Other Amenities
The Centurion Lounge offers the usual amenities one would expect from an airport club. Free Hi-speed Wifi is advertised, but it seemed more like low-speed – it was adequate for email and web browsing, but neither Netflix nor YouTube could load fast enough to be watchable. There was an abundance of electrical outlets in reach of nearly every seat in the house, so charging phones and powering computers wasn’t an issue.

The aforementioned computing stations and printer are an afterthought until you need them, and then they’re life savers. The lounge also offers the Las Vegas Times, Wall Street Journal, and a variety of magazines.

Two computers and a printer are available (in case you didn’t pack your own).

There’s a separate family room that’s thoughtfully located near the front desk and cafeteria, away from the rest of the lounge.  The fully enclosed space offers a few books and toys along with movies and video games, and has one glass wall so parents can keep an eye on their kids from outside. Children are welcome anywhere in the lounge, but it’s nice to have a space where they (or you) can let loose.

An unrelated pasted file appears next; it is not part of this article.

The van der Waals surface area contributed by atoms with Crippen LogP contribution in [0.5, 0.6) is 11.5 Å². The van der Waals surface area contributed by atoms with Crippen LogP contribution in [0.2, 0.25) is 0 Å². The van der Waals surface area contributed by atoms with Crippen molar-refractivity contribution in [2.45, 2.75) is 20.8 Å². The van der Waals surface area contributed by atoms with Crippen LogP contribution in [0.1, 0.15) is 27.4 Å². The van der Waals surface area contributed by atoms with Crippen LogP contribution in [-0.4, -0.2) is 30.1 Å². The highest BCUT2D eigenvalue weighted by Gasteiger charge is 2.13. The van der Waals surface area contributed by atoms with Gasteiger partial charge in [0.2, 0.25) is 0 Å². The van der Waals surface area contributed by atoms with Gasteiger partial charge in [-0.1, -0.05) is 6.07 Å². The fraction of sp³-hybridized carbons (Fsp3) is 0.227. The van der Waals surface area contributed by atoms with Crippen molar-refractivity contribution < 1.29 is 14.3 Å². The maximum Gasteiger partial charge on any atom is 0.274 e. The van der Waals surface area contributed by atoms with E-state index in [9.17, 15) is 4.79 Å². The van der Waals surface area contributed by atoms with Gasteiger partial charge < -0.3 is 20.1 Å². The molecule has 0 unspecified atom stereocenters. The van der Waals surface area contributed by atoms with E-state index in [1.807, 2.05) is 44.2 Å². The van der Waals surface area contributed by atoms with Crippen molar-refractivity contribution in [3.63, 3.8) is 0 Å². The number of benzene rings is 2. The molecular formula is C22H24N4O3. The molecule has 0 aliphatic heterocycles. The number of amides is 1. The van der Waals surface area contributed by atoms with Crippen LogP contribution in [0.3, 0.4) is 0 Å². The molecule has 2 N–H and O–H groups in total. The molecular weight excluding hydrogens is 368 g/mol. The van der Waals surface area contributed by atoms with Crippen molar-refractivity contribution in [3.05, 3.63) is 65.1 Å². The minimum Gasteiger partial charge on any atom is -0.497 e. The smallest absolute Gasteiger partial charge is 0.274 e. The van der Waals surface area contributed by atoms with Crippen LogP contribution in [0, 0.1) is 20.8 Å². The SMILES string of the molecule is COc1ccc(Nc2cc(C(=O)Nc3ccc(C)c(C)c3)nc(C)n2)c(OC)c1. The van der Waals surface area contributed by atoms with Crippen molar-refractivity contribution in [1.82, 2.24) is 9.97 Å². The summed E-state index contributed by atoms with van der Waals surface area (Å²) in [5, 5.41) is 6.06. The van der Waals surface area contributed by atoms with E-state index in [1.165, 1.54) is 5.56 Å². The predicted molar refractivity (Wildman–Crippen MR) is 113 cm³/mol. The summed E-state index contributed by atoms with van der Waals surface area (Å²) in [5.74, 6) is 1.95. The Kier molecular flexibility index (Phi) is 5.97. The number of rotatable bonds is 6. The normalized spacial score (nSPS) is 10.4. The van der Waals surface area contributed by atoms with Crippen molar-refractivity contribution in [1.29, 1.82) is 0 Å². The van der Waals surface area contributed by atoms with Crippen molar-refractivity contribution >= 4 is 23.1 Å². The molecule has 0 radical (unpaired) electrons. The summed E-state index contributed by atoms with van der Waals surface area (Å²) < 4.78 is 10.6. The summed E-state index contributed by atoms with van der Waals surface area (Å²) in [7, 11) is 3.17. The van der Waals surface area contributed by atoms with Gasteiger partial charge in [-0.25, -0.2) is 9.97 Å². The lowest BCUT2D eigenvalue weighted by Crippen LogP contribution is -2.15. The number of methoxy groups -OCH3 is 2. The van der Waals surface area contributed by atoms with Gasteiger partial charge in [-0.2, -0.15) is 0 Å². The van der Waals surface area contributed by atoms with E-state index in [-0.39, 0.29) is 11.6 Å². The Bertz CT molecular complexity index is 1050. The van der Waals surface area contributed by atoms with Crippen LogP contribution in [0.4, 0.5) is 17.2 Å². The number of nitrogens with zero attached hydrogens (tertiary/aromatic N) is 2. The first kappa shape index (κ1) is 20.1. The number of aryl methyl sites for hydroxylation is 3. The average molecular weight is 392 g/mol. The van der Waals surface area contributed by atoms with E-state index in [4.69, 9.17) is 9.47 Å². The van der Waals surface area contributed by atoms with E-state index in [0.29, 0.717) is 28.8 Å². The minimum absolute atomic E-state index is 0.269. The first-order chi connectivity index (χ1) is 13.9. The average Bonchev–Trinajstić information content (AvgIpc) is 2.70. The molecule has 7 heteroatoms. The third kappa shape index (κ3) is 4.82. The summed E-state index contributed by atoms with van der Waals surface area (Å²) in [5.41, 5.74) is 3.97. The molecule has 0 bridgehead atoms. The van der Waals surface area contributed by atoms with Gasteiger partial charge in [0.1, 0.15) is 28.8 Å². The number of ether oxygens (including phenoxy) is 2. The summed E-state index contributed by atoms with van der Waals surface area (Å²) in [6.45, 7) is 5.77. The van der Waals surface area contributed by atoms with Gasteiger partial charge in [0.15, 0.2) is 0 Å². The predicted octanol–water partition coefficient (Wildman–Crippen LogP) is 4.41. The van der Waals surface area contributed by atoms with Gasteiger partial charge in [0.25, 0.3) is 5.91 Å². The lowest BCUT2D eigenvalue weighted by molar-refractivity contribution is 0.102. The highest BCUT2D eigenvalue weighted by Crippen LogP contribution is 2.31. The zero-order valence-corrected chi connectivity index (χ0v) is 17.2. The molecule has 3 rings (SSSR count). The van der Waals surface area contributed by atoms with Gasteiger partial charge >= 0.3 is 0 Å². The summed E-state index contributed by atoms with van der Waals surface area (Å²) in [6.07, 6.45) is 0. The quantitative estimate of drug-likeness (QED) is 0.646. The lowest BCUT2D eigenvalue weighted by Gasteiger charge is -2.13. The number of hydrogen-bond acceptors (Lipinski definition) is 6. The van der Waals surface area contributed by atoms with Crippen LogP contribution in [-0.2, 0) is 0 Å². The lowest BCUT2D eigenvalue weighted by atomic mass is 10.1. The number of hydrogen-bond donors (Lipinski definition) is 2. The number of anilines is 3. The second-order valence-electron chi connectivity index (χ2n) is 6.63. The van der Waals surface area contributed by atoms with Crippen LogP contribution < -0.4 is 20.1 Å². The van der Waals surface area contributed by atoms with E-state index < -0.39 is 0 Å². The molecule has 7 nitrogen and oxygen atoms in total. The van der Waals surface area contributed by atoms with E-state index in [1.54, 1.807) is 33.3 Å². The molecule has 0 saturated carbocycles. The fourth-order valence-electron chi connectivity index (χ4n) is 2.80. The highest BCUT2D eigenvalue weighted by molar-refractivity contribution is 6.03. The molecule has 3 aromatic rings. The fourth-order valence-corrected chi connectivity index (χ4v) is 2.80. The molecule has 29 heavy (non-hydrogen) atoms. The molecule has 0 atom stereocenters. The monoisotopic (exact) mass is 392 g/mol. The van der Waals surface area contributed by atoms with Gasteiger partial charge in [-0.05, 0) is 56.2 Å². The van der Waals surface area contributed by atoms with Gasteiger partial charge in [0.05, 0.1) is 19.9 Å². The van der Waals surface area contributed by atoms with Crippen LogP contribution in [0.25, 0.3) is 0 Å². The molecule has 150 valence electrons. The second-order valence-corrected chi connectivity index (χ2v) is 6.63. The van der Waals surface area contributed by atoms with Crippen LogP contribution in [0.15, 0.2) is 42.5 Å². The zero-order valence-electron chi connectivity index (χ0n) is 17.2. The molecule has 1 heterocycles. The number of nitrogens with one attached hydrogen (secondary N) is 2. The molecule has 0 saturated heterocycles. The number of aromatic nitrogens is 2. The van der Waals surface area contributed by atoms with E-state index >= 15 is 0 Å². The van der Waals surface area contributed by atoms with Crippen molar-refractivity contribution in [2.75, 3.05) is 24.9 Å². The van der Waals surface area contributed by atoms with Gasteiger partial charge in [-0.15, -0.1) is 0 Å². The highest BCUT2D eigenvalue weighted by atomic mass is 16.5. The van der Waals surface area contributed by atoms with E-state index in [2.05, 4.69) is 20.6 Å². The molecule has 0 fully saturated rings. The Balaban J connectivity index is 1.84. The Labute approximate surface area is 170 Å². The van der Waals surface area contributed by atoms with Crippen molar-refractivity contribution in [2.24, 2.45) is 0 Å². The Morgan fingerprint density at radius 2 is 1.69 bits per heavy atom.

Family Room
The family room has books, toys and games (and is secretly the quietest spot in the lounge).

The lounge bathrooms are clean and well maintained, if a little small. The stalls are fully enclosed with wood-paneled doors. There’s an automatic shoe buffer next to the sink, and a forced air hand dryer that is quieter than most.

Finally, the Centurion Lounge offers both a shower suite and private meeting room that are available on a first-come, first-served basis (with a one hour limit if others are waiting). Any guest can use either room at no extra cost so long as it isn’t already in use. The meeting room is unassuming, with a work table and chairs, a phone, and a screen for video conferencing. The shower suite is a well-kept, oversized bathroom with space for luggage and a large waterfall shower. I didn’t have time or cause to make use of either of these amenities, but I can imagine how grateful I’d be to have them if needed.

The shower suite (via reflection).

While the Las Vegas Centurion Lounge wasn’t perfect down to the last detail, it offered much more than just an alternative to the airport terminal. Good food, free drinks, and a thoroughly relaxing atmosphere make this lounge one that I’ll be sure to visit again. I look forward to seeing how the menu varies in the future, and to snagging one of those chaise lounges if I’m ever there on a long layover. Hopefully Amex will continue to return value to the Platinum cards by opening more of these lounges across the country.

Please share your experiences at this or any of the Amex airport lounges in the comments below!